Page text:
The Australian Govt’s rush to snoop

To the Australian Government’s credit, it has called for public submissions and an inquiry before implementing changes to existing national security legislation. Through that process, it has found few supporters, except for the government authorities seeking more powers through the changes.Others, including Greens Senator Scott Ludlam and Simon Frey from the Pirate Party, have deep concerns about the extent of this review, which discusses keeping telecommunications data for two years, offering access to broader sets of data from a single warrant, allowing ministerial approval for investigations and making it an offence for failing to assist in the decryption of communications.To continue reading this ZDNet report, go to: see:Data retention could cost over $500m: Comms Alliance, AMTA
A joint submission by the Australian Mobile Telecommunications Association (AMTA) and the Communications Alliance has detailed data retention reforms could cost the industry over half a billion dollars.Its submission to a parliamentary inquiry into reforms into national security legislation states set-up costs for data retention would cost nearly $100 million.“Insufficient evidence”: Telcos pan surveillance reforms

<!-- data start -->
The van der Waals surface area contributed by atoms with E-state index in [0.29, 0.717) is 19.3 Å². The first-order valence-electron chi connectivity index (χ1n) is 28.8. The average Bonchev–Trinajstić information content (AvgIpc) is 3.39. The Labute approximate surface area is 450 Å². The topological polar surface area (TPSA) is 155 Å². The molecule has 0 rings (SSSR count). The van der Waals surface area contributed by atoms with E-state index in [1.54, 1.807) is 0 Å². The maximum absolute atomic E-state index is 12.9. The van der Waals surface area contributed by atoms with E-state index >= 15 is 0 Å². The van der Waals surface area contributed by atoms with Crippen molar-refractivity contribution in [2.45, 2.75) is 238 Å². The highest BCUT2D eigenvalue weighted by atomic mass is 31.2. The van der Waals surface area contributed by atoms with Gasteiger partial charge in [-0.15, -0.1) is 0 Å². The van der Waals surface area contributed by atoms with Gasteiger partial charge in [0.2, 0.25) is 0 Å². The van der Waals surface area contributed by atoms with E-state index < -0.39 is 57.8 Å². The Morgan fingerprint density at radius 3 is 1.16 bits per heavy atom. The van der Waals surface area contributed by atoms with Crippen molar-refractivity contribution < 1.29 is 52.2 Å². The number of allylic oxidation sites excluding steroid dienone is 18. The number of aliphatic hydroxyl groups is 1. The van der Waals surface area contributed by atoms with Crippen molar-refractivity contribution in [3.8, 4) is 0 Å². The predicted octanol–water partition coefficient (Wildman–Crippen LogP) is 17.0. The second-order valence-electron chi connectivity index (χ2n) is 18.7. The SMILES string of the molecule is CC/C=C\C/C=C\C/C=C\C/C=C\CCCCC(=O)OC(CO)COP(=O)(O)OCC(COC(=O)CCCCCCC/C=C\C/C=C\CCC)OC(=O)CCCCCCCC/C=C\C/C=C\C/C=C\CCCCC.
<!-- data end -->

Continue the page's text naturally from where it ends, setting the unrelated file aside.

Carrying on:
A number of major telecommunications companies including iiNet and Macquarie Telecom, as well as telco and ISP representative industry groups, have expressed sharp concern over the Federal Government’s proposed package of surveillance and data retention reforms, stating that “insufficient evidence” had been presented to justify them. data retention laws likened to police state: Bendall
Acting Victorian Privacy Commissioner, Anthony Bendall, has slammed the federal government’s proposed two-year Web and telecommunications data retention laws as “characteristic of a police state”.

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